Let’s start with some superlatives. Petrzalka is:

– The largest borough in Bratislava;

– The most densely populated residential district anywhere in Central Europe;

– Home to the highest concentration of paneláky apartment blocks anywhere in the region;

– The location of the oldest public park in Central Europe, Sad Janka Krala, which was established in 1776.

Spread over 2,000-plus hectares and home to more than 120,000 people, Petrzalka (Petržalka) is huge by Slovakian standards. It’s a predominantly suburban area known for its paneláky: Low-rise, pre-fab concrete apartment blocks. These structures are common throughout the region, but Petrzalka is probably the most colourful example of such a suburb.

Petrzalka as a settlement dates back to the 1600s, when the area was made up of a series of interlocking islands. Its modern history as a neighbourhood begins in 1920 with the founding of Czechoslovakia. This is when the area received its contemporary name. Meaning ‘parsley’, the moniker refers to the herbs and vegetables that once grew in Petrzalka’s fertile soil. Historically, Petrzalka was a refuge for German and Croatian immigrants who fled to Bratislava (then the capital of Hapsburg Hungary) during the Ottoman wars. When Czechoslovak was signed into existence, Petrzalka was marked on the map as the country’s largest village.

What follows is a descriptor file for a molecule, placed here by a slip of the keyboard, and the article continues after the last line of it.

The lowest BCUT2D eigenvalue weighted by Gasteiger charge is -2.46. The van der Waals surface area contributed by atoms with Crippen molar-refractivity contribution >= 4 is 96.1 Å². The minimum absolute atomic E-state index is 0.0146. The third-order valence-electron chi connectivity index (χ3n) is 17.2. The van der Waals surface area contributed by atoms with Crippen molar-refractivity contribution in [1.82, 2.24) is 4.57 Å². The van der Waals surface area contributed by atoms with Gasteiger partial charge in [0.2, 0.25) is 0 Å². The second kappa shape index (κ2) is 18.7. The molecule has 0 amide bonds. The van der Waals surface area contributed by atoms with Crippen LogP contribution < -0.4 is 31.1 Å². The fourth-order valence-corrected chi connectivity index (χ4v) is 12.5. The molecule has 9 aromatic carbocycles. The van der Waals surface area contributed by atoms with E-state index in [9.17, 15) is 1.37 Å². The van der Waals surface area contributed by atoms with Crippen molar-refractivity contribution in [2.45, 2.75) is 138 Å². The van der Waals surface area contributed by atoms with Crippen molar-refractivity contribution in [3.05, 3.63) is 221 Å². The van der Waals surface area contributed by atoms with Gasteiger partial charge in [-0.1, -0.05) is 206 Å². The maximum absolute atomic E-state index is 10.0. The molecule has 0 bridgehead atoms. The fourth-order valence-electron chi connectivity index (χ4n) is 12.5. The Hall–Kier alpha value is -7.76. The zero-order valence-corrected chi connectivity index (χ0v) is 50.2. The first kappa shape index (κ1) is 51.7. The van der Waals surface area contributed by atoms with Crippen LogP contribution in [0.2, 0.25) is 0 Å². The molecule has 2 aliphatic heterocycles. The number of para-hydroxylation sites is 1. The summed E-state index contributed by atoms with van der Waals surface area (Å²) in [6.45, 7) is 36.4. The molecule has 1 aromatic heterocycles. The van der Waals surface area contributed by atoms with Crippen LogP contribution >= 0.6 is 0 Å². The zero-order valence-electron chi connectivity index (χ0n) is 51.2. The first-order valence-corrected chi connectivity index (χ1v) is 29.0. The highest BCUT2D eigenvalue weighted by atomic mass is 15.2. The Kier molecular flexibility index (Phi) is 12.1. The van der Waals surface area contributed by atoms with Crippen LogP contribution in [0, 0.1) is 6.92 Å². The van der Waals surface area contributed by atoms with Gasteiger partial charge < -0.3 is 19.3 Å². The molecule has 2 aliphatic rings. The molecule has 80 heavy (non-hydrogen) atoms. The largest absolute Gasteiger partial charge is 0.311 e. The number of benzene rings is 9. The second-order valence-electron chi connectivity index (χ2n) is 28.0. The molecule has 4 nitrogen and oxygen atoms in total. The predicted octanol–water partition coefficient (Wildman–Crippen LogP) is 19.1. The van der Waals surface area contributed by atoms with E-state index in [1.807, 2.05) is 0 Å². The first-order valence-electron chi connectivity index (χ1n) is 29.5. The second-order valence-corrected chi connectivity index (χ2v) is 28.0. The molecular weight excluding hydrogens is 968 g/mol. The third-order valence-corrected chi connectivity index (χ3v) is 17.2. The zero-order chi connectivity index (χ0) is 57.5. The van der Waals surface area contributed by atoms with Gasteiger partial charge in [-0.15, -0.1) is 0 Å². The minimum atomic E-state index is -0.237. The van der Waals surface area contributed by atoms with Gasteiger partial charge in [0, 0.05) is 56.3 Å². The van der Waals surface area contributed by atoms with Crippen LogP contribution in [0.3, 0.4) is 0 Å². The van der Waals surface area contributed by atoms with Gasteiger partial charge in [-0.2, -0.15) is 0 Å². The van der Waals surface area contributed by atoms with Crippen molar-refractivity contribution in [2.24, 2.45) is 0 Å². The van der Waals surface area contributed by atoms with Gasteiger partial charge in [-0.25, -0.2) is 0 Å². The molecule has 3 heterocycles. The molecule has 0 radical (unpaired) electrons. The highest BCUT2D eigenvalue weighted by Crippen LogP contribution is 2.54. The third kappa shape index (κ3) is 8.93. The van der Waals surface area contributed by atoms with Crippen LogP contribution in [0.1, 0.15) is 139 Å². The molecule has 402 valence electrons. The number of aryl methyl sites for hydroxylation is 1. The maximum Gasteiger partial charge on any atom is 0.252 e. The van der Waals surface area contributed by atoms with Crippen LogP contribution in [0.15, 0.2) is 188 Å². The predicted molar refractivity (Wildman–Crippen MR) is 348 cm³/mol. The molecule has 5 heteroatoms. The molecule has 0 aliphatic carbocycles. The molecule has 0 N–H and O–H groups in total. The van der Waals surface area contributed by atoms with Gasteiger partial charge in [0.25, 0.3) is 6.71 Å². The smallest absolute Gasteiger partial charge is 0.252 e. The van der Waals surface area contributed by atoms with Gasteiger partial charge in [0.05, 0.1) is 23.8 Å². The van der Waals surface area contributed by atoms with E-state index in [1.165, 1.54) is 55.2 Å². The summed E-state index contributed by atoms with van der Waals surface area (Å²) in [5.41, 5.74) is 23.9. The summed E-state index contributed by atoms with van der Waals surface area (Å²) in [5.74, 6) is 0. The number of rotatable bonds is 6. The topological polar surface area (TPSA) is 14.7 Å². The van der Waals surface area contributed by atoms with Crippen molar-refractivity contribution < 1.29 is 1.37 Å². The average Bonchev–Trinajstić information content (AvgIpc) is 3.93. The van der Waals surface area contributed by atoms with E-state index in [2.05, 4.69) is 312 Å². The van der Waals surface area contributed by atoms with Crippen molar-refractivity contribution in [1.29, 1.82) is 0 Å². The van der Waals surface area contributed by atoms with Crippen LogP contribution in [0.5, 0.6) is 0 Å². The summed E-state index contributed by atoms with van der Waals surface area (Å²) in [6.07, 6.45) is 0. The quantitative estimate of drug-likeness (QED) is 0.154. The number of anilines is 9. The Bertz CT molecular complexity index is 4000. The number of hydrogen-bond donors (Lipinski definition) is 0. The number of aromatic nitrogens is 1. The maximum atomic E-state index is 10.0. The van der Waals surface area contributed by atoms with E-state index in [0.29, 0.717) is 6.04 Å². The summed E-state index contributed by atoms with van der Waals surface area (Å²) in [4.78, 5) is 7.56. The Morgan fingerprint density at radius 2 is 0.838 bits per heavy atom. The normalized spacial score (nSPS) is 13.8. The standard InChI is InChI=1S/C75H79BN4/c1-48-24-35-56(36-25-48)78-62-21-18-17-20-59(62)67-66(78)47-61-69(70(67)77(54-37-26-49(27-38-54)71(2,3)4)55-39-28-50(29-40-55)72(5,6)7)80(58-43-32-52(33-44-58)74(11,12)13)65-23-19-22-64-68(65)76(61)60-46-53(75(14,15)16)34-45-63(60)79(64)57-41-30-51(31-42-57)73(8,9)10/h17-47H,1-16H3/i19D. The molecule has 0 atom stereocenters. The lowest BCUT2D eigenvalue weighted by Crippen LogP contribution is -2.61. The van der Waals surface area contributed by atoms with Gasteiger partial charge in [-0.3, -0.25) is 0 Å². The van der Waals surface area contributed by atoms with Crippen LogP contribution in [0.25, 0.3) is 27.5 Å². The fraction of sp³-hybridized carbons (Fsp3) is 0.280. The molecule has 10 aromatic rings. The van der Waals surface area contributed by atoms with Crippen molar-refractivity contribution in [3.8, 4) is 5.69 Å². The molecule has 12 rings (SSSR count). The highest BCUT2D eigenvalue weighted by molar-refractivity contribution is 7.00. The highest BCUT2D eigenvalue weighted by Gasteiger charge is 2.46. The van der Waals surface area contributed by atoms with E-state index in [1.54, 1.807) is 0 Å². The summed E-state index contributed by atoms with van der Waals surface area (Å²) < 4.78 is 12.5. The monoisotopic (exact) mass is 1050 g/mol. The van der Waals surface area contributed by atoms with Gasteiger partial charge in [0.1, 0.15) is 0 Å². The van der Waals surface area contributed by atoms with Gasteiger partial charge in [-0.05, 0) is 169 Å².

Nazi Germany annexed Petrzalka in 1938 and later turned the area into a labour camp before the borough was liberated (along with the rest of Bratislava) in April 1945. Today, Petrzalka is a known as a sídlisko or sídliště (housing estate) and home to people with Slovak, Hungarian, Czech and German roots.